Pop Culture

Reviews For The Easily Distracted:
Memory

A man on the verge of forgetting it all.
A man on the verge of forgetting it all. Screenshot
Title: Memory

Describe This Movie In One Memento Quote:
Natalie: What's the last thing that you do remember?
Leonard: My wife...
Natalie: That's sweet.
Leonard: ...dying.
Brief Plot Synopsis: Liam Neeson tries out a new wrinkle in an old formula.

Rating Using Random Objects Relevant To The Film: 2 Roy Battys out of 5.
Tagline: "HIs mind is fading. His conscience is clear."

Better Tagline: "His aim is true. Hey, wouldn't you rather listen to some Elvis Costello?"

Not So Brief Plot Synopsis: Alex Lewis (Liam Neeson) is an assassin with a problem (aside from, you know, the illegal career choice): he has Alzheimer's disease. As his mind betrays him, he finds himself unable to separate actual memories from dementia. When he's targeted for refusing a contract that includes killing a young girl (Mia Sanchez), his illness hinders his ability to exact revenge, and causes him to run afoul of FBI agent Vincent Serra (Guy Pearce), who has his own connection to the girl.
"Critical" Analysis: Most movies featuring a character suffering from Alzheimer's disease are dramatic efforts spotlighting the struggles of the protagonist (or someone close to them) as their mental faculties decline. Martin Campbell's Memory isn't the first thriller that tackles the subject, and it's certainly not the best.

Based on a 2003 Belgian film (De zaak Alzheimer), Memory follows in the footsteps of 1998's Safe House which — if you remember* — also finds its lead trying to complete one final heroic task before succumbing to the disease.

*You don't remember. Stop lying.

Of course, "heroic" is in the eye of the beholder. Lewis is apparently one of those Leon-style hired killers who doesn't truck with offing kids. As always, this is supposed to be regarded as noble following what is presumably a lifelong career of murders-for-hire.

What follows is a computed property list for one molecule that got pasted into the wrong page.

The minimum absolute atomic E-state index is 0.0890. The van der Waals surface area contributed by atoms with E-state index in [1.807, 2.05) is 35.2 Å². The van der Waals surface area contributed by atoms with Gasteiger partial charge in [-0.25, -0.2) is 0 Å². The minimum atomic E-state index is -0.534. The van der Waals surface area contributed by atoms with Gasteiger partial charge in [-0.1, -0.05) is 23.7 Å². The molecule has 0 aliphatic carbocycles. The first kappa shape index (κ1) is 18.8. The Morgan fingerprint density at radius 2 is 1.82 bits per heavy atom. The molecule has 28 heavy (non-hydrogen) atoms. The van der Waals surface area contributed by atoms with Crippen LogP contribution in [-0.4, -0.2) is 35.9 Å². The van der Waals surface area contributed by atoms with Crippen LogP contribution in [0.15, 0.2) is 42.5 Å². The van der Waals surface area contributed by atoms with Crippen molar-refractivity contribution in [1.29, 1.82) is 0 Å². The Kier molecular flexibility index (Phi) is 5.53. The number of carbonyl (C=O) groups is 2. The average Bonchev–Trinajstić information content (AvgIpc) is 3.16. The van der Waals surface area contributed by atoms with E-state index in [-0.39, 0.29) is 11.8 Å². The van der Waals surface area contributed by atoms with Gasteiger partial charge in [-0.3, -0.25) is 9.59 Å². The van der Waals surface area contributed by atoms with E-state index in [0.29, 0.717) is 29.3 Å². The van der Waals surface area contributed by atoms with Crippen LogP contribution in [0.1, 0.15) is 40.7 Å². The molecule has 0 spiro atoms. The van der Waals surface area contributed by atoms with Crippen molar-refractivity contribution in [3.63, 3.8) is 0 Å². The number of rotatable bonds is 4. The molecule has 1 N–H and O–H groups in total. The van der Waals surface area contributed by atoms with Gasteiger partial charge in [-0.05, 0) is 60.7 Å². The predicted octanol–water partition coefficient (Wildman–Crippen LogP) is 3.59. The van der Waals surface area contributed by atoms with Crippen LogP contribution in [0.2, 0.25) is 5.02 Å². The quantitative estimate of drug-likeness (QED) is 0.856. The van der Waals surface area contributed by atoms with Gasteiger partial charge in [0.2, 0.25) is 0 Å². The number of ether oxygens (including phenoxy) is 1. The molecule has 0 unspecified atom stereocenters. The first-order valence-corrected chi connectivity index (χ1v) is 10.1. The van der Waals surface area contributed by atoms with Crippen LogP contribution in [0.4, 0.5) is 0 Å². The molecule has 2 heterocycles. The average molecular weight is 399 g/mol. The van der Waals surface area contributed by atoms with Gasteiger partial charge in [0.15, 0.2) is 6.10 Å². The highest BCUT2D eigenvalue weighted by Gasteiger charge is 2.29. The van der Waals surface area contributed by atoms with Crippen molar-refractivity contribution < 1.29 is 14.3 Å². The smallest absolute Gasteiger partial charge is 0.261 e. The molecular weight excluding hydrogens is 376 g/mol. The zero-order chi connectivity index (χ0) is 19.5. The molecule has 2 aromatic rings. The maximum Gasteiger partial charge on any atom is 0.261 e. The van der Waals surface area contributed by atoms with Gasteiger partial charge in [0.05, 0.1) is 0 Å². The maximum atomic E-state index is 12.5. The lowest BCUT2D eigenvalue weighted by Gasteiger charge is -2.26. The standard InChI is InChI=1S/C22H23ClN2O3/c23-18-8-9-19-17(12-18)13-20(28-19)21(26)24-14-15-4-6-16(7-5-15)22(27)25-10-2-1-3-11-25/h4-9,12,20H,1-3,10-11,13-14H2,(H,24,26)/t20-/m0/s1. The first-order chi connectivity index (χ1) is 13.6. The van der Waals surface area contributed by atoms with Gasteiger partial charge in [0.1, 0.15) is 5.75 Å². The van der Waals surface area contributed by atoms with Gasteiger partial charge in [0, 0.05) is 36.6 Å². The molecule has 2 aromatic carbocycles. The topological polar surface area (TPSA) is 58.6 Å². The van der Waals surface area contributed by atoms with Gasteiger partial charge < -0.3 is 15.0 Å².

Those who remember Campbell as the director of two of the best latter era Bond movies (Goldeneye and Casino Royale) may find Memory a bit talky for their tastes, but should still enjoy those Neeson hallmarks,. both old (bouncing a guy's head off a bar) and new (shooting a dude on a treadmill).

To his credit, Neeson tries to stretch himself beyond what the last decade or so of revenge pics has required of him. His Lewis is mindful of what he's losing and even frail, in a way. The vulnerability should be expected, given the subject matter, but is still a bit incongruous after seeing the guy exhibit his particular set of skills over and over again.

Pearce also turns in an affably dirtbag performance, and one can imagine him giving Neeson tips about writing reminders on yourself. It's hard to believe neither Campbell nor writer Dario Scardapane ever saw Memento, but then again, maybe the writers of that Belgian movie ripped it off first. All art is theft, as Carlos Mencia once said.

Speaking of Bond, Monica Bellucci shows up as Davana Sealman, the businesswoman who turns out to be the Big Bad and also happens to be obsessed with immortality. It feels like a missed opportunity not to have her and Lewis commiserate about the inevitability of decrepitude, and the fact there really isn't one means the "killer with Alzheimer's" thing ends up just being a gimmick.

So it's a "good job, good effort" kind of movie. Props to Campbell and Neeson for trying to spice up the usual murderous melange, but Memory ends up just as forgettable as all those other flicks.

Memory is in theaters today.
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Peter Vonder Haar writes movie reviews for the Houston Press and the occasional book. The first three novels in the "Clarke & Clarke Mysteries" - Lucky Town, Point Blank, and Empty Sky - are out now.
Contact: Pete Vonder Haar